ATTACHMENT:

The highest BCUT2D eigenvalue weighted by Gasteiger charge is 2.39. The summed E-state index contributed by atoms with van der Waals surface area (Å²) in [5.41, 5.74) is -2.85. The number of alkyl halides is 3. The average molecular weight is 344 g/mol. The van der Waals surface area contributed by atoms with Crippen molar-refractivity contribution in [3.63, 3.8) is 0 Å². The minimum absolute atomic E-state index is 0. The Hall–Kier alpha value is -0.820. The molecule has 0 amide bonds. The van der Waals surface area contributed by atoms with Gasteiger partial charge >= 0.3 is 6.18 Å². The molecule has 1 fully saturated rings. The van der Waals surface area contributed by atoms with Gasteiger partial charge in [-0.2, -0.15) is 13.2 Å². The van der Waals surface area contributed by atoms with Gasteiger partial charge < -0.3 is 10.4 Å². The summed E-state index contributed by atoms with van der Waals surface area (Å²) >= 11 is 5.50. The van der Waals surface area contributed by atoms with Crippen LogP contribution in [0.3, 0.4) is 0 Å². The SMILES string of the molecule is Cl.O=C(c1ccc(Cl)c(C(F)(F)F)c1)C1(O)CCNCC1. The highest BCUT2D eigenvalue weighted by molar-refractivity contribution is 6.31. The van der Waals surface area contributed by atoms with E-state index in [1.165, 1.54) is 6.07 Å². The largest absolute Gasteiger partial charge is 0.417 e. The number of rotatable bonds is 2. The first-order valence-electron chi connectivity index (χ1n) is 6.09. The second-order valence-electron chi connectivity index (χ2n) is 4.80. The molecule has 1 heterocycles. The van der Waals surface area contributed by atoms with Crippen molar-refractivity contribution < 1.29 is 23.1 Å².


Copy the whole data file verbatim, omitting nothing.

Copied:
The highest BCUT2D eigenvalue weighted by Gasteiger charge is 2.39. The summed E-state index contributed by atoms with van der Waals surface area (Å²) in [5.41, 5.74) is -2.85. The number of alkyl halides is 3. The average molecular weight is 344 g/mol. The van der Waals surface area contributed by atoms with Crippen molar-refractivity contribution in [3.63, 3.8) is 0 Å². The minimum absolute atomic E-state index is 0. The Hall–Kier alpha value is -0.820. The molecule has 0 amide bonds. The van der Waals surface area contributed by atoms with Gasteiger partial charge >= 0.3 is 6.18 Å². The molecule has 1 fully saturated rings. The van der Waals surface area contributed by atoms with Gasteiger partial charge in [-0.2, -0.15) is 13.2 Å². The van der Waals surface area contributed by atoms with Gasteiger partial charge < -0.3 is 10.4 Å². The summed E-state index contributed by atoms with van der Waals surface area (Å²) >= 11 is 5.50. The van der Waals surface area contributed by atoms with Crippen LogP contribution in [0.3, 0.4) is 0 Å². The SMILES string of the molecule is Cl.O=C(c1ccc(Cl)c(C(F)(F)F)c1)C1(O)CCNCC1. The highest BCUT2D eigenvalue weighted by molar-refractivity contribution is 6.31. The van der Waals surface area contributed by atoms with E-state index in [1.165, 1.54) is 6.07 Å². The largest absolute Gasteiger partial charge is 0.417 e. The number of rotatable bonds is 2. The first-order valence-electron chi connectivity index (χ1n) is 6.09. The second-order valence-electron chi connectivity index (χ2n) is 4.80. The molecule has 1 heterocycles. The van der Waals surface area contributed by atoms with Crippen molar-refractivity contribution < 1.29 is 23.1 Å².